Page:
The U.S. unemployment rate finished 2017 at 4.1 percent, unchanged for the third straight month and the lowest since the recession that began in 2007, the Bureau of Labor Statistics (BLS) has reported. That marks a continued improvement with 6.576 million people unemployed at the end of 2017 compared to 7.502 million jobless at the end of 2016.
However the overall statistics don’t tell the whole story. At the end of 2017 construction workers were experiencing a much higher jobless rate of 5.9 percent. And some low wage workers lost ground, the BLS reported. Retail sales shed 67,000 jobs for the year even though end of the year holiday sales were up. Farm workers and workers with less than a high school diploma experienced notable rises in unemployment. Despite these numbers, most job growth was in low-paying occupations according to the report. Health care added just under 300,000 for the year. Bars and restaurants – the lowest-paying occupation - added 248,600 jobs.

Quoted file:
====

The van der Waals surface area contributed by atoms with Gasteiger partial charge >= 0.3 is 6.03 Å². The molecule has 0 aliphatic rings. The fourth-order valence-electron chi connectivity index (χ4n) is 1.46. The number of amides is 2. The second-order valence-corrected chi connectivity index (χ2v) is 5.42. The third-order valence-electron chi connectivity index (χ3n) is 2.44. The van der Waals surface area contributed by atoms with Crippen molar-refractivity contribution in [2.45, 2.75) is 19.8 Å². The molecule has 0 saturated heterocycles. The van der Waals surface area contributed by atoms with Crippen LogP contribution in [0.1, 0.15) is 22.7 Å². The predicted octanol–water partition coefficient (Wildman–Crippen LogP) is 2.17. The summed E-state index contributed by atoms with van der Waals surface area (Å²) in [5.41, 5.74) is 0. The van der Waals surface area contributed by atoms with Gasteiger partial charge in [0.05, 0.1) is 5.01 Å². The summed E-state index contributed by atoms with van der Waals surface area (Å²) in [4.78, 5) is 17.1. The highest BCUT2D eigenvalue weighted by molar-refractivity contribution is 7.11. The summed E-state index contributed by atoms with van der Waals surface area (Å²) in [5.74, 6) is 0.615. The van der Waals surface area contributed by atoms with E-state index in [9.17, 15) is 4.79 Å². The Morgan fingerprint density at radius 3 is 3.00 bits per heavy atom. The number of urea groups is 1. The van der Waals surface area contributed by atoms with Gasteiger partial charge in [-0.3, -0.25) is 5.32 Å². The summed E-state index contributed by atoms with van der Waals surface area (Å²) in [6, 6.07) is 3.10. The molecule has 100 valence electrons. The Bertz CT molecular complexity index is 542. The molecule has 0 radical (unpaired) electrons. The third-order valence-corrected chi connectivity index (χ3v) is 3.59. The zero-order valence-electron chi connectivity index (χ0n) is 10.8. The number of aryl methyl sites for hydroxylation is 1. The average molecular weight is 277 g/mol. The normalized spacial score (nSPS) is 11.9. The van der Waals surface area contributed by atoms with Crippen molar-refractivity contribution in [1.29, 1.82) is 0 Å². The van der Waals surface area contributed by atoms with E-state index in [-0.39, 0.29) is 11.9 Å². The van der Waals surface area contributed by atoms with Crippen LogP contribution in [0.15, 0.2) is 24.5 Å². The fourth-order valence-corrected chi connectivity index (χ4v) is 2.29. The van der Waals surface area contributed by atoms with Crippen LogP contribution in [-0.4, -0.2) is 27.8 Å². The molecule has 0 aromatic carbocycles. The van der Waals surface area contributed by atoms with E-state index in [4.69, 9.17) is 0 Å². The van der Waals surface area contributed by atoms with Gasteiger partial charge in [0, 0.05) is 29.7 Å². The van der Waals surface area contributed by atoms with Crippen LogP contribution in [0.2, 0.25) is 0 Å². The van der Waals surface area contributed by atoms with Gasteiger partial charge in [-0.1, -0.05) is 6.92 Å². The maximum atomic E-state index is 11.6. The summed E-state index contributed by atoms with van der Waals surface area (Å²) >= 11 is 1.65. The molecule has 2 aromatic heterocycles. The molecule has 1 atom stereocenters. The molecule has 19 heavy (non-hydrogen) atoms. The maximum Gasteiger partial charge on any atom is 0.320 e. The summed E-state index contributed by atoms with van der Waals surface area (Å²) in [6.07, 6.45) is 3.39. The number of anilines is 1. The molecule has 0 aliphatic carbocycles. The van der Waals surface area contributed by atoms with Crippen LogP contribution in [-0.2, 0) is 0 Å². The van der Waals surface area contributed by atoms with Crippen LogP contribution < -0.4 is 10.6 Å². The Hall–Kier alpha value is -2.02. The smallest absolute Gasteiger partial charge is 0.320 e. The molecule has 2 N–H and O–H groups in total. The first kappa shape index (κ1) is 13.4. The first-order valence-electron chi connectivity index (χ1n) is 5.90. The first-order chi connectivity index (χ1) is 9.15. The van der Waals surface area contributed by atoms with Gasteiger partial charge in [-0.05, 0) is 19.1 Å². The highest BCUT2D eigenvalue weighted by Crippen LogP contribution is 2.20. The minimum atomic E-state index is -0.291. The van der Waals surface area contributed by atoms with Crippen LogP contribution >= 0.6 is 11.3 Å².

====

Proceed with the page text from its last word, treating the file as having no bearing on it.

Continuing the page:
“While by some measures the economy has recovered, the top-line numbers mask important differences in the experiences of working people,” said Economic Policy Institute senior economist Elise Gould. “Wages need to grow much faster,” continued Gould, “and for a sustained period of time, before it’s safe to say we’ve fully recovered.”
December 2017 marked the 10th anniversary of the start of the Great Recession.
“That we have still not fully dug ourselves out of the hole created by the financial crisis by this milestone is a stark reminder of how deep that hole was — and how unwise it was to turn towards austerity before the economy fully recovered. It is also important to remember the 2007 economy is an inadequate benchmark. The goal should be full employment, which we have not seen since 2000, not just returning to the weak labor market of 2007."